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Home :: Archive :: 2005 :: October ::
Portia's Mysterious Letter
The Shakespeare Conference: SHK 16.1703  Thursday, 6 October 2005

[1] 	From: 	Larry Weiss <
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	Date: 	Tuesday, 04 Oct 2005 14:57:28 -0400
	Subj: 	Re: SHK 16.1692 Portia's Mysterious Letter

[2] 	From: 	Florence Amit <
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	Date: 	Tuesday, 04 Oct 2005 23:25:16 +0200
	Subj: 	Subject: TMOV: Portia's Mysterious Letter


[1]-----------------------------------------------------------------
From: 		Larry Weiss <
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Date: 		Tuesday, 04 Oct 2005 14:57:28 -0400
Subject: 16.1692 Portia's Mysterious Letter
Comment: 	Re: SHK 16.1692 Portia's Mysterious Letter

 >it seems clear that Portia is giving a gift to Antonio.  For it is
 >she who seems to be providing for him here. Just as she earlier
 >disguised herself on his behalf, she now disguises her gift for
 >him as a piece of good fortune.

An interesting conjecture, but it does not bear analysis.  We must 
assume that Antonio was familiar with his vessels and merchandise and 
the manning of his ships.  If Antonio's actual ships were lost, how 
would Portia be able to replace them with identical bottoms, carrying 
the same cargo and manned by the same master, mate and crew?

 >I see Shylock as having authorized the "hit" on Antonio's vessels,
 >but this time not to get richer, but to get revenge. So he calls in
 >some pirate favors.

This is more plausible, but the theory does not hold up if we consider 
that the ships were wracked, not pirated.  And I think WS would have 
given us a little bigger hint if Shylock were responsible.

 >And finally, that, in turn, casts Salarino's (and Salanio's) earlier
 >comments to Antonio, which, in hindsight, seem oddly prescient,
 >in another light as well:
 >
 >"My wind cooling my broth
 >Would blow me to an ague, when I thought
 >What harm a wind too great at sea might do."
 >
 >It sure sounds like Salarino and Salanio knew a whole lot more than 
they were letting on,

Perhaps they had paid a visit to Macbeth's witches, who controlled the 
winds.

[2]-------------------------------------------------------------
From: 		Florence Amit <
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 >
Date: 		Tuesday, 04 Oct 2005 23:25:16 +0200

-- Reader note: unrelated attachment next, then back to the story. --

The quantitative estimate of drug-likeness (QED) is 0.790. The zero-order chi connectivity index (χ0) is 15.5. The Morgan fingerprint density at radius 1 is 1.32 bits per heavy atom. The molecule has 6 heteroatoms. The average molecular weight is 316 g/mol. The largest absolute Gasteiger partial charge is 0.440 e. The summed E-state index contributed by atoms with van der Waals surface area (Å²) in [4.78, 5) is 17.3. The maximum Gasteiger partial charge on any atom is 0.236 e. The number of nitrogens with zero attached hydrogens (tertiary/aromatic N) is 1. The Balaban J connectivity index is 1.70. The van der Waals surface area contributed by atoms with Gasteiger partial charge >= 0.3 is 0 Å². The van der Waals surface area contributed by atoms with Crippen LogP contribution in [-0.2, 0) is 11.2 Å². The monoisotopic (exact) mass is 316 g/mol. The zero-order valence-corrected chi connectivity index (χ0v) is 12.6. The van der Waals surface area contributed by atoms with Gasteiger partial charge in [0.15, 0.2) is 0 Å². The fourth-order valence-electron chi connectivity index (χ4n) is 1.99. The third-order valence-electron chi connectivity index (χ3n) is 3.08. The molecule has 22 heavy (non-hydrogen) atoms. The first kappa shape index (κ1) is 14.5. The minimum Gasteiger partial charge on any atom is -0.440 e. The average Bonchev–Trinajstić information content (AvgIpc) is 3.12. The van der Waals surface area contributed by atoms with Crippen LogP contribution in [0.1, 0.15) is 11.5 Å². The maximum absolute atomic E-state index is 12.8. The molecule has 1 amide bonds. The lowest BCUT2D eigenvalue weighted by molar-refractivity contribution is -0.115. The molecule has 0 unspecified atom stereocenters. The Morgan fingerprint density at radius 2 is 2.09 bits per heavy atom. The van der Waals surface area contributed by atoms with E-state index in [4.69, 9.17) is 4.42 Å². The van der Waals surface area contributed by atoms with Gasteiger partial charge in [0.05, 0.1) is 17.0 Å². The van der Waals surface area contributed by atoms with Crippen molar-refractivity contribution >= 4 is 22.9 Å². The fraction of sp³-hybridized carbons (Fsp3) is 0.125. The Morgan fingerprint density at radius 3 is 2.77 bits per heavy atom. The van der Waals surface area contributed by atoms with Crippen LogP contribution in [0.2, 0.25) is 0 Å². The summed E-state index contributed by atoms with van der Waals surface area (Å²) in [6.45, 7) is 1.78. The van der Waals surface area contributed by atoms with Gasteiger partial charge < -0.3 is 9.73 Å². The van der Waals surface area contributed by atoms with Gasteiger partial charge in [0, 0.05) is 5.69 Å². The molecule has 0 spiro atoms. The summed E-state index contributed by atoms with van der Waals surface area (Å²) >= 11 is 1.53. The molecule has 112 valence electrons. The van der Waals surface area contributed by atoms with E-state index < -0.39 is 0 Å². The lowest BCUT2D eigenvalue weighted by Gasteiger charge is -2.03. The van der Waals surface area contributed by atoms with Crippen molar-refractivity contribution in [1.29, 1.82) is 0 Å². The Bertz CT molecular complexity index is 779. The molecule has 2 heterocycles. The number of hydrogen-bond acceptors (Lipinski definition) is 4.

Subject: 	Subject: TMOV: Portia's Mysterious Letter

A crises point, reflected in the dilemmas facing Shakespeare's 
characters, was reached under the influence of Pope Paul IV when books 
of the Talmud were burned, Jews were put into Ghettos, a badge made 
mandatory, occupations limited and the employment of non-Jewish servants 
curtailed. Crypto Jews were particularly persecuted. Twenty-six were 
burned at the stake at Ancona by the inquisition; others sent to the 
galleys. These events so much affected the Nasi family (chief among 
prominent Jews) that they initiated a boycott against Italian shipping. 
It is, I believe, recalled by the disappearance of Antonio's argosies. 
Brian Pullan recounts that "In March of 1556 the Sultan Suleyman 'the 
Magnificent' wrote a letter to Pope Paul IV asking for the immediate 
release of the Ancona Marranos, which he declared to be Ottoman 
citizens. The Pope released them." It was a time when indeed Marranos 
were expelled from a number of Italian cities - including Genoa 
(mentioned by Tubal for the benefit of those whom he would mislead) and 
Venice. (This period corresponds to Joseph Nasi's young manhood) One 
must understand Bassanio's involvement in the affairs of Shylock as well 
as the embargo of Antonio's vessels as reflective of these events. Those 
who benefited from the philanthropy of the Nasi family were often the 
victims of Christendom's ambivalent policies regarding the Jews, made 
evident when the transfer of wealth was involved.

Therefore the release of Antonio's vessels would well be within the 
knowledge of Portia ~ (daughter of the Nasi clan) according to the analogy.

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